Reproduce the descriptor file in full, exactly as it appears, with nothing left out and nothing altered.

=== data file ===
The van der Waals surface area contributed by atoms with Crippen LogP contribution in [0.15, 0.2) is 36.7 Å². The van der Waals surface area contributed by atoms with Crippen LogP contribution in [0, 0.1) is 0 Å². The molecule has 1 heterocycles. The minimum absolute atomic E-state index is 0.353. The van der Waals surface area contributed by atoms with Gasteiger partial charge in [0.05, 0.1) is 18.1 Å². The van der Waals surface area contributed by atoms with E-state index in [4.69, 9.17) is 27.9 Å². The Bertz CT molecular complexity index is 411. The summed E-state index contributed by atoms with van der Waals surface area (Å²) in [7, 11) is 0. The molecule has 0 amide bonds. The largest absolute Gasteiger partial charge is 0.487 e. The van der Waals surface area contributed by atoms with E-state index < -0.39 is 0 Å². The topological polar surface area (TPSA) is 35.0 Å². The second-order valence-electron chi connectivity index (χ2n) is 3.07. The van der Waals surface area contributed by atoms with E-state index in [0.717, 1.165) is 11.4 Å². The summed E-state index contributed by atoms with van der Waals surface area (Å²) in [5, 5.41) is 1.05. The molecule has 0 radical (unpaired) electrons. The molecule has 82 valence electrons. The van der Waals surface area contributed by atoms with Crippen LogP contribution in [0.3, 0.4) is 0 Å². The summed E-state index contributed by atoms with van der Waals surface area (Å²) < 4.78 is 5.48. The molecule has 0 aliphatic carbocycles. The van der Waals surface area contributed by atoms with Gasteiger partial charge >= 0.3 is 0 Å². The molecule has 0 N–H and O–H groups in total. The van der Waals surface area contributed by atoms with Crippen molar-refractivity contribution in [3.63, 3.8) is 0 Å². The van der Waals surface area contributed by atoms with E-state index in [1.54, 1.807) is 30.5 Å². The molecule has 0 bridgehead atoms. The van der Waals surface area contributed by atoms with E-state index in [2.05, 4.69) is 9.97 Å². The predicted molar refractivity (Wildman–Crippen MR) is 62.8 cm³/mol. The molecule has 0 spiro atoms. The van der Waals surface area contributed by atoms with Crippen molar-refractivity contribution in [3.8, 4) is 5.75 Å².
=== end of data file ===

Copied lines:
The van der Waals surface area contributed by atoms with Crippen LogP contribution in [0.15, 0.2) is 36.7 Å². The van der Waals surface area contributed by atoms with Crippen LogP contribution in [0, 0.1) is 0 Å². The molecule has 1 heterocycles. The minimum absolute atomic E-state index is 0.353. The van der Waals surface area contributed by atoms with Gasteiger partial charge in [0.05, 0.1) is 18.1 Å². The van der Waals surface area contributed by atoms with E-state index in [4.69, 9.17) is 27.9 Å². The Bertz CT molecular complexity index is 411. The summed E-state index contributed by atoms with van der Waals surface area (Å²) in [7, 11) is 0. The molecule has 0 amide bonds. The largest absolute Gasteiger partial charge is 0.487 e. The van der Waals surface area contributed by atoms with E-state index < -0.39 is 0 Å². The topological polar surface area (TPSA) is 35.0 Å². The second-order valence-electron chi connectivity index (χ2n) is 3.07. The van der Waals surface area contributed by atoms with E-state index in [0.717, 1.165) is 11.4 Å². The summed E-state index contributed by atoms with van der Waals surface area (Å²) in [5, 5.41) is 1.05. The molecule has 0 radical (unpaired) electrons. The molecule has 82 valence electrons. The van der Waals surface area contributed by atoms with Crippen LogP contribution in [0.3, 0.4) is 0 Å². The summed E-state index contributed by atoms with van der Waals surface area (Å²) < 4.78 is 5.48. The molecule has 0 aliphatic carbocycles. The van der Waals surface area contributed by atoms with Gasteiger partial charge >= 0.3 is 0 Å². The molecule has 0 N–H and O–H groups in total. The van der Waals surface area contributed by atoms with Crippen molar-refractivity contribution in [3.63, 3.8) is 0 Å². The van der Waals surface area contributed by atoms with E-state index in [1.54, 1.807) is 30.5 Å². The molecule has 0 bridgehead atoms. The van der Waals surface area contributed by atoms with E-state index in [2.05, 4.69) is 9.97 Å². The predicted molar refractivity (Wildman–Crippen MR) is 62.8 cm³/mol. The molecule has 0 spiro atoms. The van der Waals surface area contributed by atoms with Crippen molar-refractivity contribution in [3.8, 4) is 5.75 Å².